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Chapter 8

BU231 Chapter Notes - Chapter 8: Bona Fide Purchaser


Department
Business
Course Code
BU231
Professor
Valerie Irie
Chapter
8

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Party AParty B
Party C
Contract 1
Contract 2
READING NOTES
CHAPTER 8: Grounds Upon Which a Contract May Be Implemented
Discuss what happens when a party realizes that the contract is not
the one that was intended
Review:
Impeaching Contracts
1) Mistake
2) Lack of Capacity
3) Illegality
Caveat Emptor = Buyer Beware
Exceptions – Lack of Capacity, Mistake, Consumer (Consumer Protection
Act)
Review Void vs. Voidable
Void - Never existed, return parties to original state
Voidable – Exists until set aside, no return to original state
oEg. If contract 1 is void, then contract two also becomes void
(Thus, Party C needs to fully restored Party A or become liable, Party C needs
to sue Party B if they wanna get anything back!)
Why? No contractual linkage to party A
oEg. If contract 1 was voidable, Party A only has until contract 2 is enacted to
get their stuff back or else Party A is outta luck!
For Party C to be protected in this case, they must be innocent and
have paid value for the goods
Restricted Meaning of Mistake
We must not confuse ‘legal mistake’ with ‘mistake’ in its more general, non-legal
meaning
oGeneral mistakes (realizing a bad bargain was made) do not provide a legal
basis from removing yourself from contract… would undermine all contracts!
Mistake has to be something that is undiscoverable
There are two main types of mistake:
oMistake about the terms of a contract
oMistakes in assumptions about important facts related to a contract, although
not part of the contract itself
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Mistakes About the Terms
Words Used Inadvertently
oIf, in the circumstances, it was reasonable for the second party to rely on them
and enter into the contract, then the terms of the contract are binding
oEg. Webster vs. Cecil
Cecil accidentally counter offers with 1250 instead of 2150, doesn’t
realize error until acceptance is already drafted, Webster sues to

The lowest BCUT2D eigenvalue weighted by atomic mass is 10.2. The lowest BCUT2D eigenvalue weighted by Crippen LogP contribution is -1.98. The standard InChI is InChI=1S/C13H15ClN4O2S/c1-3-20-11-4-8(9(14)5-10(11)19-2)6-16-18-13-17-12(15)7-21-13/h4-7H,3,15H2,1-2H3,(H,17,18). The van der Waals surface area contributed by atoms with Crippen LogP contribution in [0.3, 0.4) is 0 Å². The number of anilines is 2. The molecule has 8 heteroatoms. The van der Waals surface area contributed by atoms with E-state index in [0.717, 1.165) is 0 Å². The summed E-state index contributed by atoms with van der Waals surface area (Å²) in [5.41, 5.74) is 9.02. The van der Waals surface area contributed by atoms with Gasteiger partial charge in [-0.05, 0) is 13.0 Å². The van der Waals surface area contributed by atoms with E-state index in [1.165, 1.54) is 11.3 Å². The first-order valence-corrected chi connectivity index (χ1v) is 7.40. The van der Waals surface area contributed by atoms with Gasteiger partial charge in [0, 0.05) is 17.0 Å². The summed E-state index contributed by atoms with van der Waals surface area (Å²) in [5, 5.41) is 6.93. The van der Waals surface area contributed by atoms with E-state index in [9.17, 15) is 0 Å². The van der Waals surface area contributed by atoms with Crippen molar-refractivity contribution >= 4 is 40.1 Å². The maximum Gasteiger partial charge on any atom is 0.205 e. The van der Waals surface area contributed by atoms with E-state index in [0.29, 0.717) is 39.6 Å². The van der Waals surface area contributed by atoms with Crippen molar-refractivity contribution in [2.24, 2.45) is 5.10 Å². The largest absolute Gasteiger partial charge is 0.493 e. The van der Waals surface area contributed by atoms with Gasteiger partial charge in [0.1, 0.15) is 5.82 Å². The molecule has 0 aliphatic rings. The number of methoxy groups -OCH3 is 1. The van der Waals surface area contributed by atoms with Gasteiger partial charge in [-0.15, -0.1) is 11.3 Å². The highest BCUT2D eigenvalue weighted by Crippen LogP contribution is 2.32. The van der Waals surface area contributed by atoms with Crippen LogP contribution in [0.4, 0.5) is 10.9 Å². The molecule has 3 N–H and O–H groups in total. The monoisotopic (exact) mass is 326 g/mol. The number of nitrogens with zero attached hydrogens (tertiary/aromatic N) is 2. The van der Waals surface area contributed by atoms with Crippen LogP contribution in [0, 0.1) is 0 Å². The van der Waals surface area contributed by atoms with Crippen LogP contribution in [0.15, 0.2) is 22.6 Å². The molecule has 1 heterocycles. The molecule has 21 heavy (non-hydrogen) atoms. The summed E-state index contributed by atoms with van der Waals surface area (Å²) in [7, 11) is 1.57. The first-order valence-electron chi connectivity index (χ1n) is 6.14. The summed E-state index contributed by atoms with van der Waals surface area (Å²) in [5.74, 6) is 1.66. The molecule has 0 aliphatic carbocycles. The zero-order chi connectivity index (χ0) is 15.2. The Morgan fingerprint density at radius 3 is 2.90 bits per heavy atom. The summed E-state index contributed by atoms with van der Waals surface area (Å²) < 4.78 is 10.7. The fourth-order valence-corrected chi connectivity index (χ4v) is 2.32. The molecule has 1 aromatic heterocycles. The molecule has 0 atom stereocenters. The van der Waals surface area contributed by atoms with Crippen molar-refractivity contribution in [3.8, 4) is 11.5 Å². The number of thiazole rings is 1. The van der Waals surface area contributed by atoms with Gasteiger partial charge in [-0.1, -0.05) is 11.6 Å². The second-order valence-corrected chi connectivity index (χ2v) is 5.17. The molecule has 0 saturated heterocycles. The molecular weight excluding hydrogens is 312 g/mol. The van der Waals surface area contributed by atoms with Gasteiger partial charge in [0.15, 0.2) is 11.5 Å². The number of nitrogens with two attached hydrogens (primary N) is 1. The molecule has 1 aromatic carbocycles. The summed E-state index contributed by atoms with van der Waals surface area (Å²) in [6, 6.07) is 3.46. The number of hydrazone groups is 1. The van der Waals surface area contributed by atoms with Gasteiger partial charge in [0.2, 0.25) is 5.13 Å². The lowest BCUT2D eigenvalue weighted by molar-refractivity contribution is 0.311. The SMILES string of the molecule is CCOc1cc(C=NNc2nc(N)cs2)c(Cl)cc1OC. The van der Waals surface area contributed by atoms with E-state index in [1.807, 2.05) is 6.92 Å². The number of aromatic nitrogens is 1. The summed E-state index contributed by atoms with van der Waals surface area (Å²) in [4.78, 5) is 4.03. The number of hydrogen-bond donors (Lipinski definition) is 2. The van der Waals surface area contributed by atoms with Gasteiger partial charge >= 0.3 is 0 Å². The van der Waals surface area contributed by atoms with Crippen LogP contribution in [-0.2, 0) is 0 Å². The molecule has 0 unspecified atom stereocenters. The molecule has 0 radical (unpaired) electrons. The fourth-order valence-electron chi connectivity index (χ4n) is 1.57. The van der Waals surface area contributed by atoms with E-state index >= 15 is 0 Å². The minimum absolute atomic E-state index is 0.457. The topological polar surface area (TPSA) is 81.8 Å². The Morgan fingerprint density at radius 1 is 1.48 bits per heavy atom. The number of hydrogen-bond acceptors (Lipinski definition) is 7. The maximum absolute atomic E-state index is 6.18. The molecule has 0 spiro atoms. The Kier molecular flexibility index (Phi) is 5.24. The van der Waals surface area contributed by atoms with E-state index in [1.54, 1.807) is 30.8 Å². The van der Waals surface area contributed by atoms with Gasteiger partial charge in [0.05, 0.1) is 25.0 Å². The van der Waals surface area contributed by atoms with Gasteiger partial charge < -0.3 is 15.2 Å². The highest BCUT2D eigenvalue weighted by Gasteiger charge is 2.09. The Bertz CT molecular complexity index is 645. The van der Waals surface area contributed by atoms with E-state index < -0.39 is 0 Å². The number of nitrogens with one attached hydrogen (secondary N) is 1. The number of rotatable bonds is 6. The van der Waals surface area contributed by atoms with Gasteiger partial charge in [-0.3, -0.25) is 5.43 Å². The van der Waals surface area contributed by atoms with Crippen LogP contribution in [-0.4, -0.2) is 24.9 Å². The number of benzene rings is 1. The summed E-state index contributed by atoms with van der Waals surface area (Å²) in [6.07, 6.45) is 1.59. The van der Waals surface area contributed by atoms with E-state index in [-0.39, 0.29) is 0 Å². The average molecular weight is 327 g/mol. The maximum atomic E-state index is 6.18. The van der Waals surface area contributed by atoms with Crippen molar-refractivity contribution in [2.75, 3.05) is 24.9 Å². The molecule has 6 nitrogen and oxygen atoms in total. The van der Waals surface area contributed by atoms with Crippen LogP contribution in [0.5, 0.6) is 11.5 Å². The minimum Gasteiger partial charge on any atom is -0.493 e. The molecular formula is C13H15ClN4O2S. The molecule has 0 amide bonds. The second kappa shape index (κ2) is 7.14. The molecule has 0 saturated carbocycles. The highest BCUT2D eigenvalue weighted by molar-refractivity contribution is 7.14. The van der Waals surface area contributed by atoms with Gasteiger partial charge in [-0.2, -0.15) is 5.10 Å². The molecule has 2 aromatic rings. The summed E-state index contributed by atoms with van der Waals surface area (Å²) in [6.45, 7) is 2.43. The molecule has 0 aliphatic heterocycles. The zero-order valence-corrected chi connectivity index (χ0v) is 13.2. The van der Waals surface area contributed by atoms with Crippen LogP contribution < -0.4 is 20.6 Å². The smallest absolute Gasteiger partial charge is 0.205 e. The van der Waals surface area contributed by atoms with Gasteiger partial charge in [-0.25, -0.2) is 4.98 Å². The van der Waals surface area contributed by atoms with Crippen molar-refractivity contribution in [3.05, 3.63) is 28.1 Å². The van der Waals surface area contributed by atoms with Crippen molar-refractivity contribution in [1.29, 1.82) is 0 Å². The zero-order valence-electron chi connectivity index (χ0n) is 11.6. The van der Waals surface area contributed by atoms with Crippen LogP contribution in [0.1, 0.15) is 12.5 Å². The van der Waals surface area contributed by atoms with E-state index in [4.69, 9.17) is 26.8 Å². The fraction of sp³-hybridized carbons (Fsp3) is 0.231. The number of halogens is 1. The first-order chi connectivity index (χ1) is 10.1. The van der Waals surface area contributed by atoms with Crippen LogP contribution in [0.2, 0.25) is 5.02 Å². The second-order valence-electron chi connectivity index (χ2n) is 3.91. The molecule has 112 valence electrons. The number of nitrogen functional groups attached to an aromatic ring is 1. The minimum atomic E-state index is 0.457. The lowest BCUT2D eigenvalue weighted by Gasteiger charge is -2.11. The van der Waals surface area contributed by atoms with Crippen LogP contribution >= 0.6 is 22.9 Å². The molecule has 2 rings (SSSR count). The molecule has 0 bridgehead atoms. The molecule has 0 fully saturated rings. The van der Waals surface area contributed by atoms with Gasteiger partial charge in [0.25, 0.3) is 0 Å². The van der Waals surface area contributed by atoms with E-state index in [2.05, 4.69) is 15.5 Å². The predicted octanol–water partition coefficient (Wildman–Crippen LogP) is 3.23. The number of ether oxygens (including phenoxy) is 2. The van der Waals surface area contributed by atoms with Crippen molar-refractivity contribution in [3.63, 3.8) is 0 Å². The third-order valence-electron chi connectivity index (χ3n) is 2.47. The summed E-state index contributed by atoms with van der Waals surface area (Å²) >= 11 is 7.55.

enforce the contract
Court concluded that no reasonable person could have believed such
an offer to be made intentionally
oRemedy is not complete, and is consequently voidable, meaning no protection
from third party’s (punishes stupidity!)
Errors in Recording an Agreement (Transcription)
oTwo parties reach an agreement in some form (orally, roughly written) but the
final form does not accurately reflect the original statement
Term may have been left out or figures may be wrong
oParty claiming that the arrangement was improperly recorded may ask the
court for rectification of the contract if they meet the following qualifications
Court must be satisfied that there was a complete agreement between
the parties, free from ambiguity or further adjustments
Parties did not engage in further negotiations to amend the contract
The change appears to be error in recording, easily explained as such
oOften becomes a battle of credibility which is an imperfect art
Misunderstandings About the Meaning of Words
oParties might place quite different meanings on those words
oCourt tries to keep contract alive by deciding which meaning is the more
reasonable in light of the circumstances, including those things each party
ought to have known about the subject-matter of the contract as well as
intentions
oIf this is not possible, they will argue that neither agreed on the same thing
and void the contract
Eg. By a remarkable coincidence two ships called Peerless were
sailing from Bombay, one in October, the other in December
A delay of two months in the shipment of an economically volatile
commodity caused a major difference in terms whereby the seller sued
for breach of contract
Defence succeeded because the court could not decide which ship
Peerless was meant
oCourt will find contract void when:
i. Two equally valid interpretations exist
ii. Wording itself is ambiguous (ie. Parties were careless)
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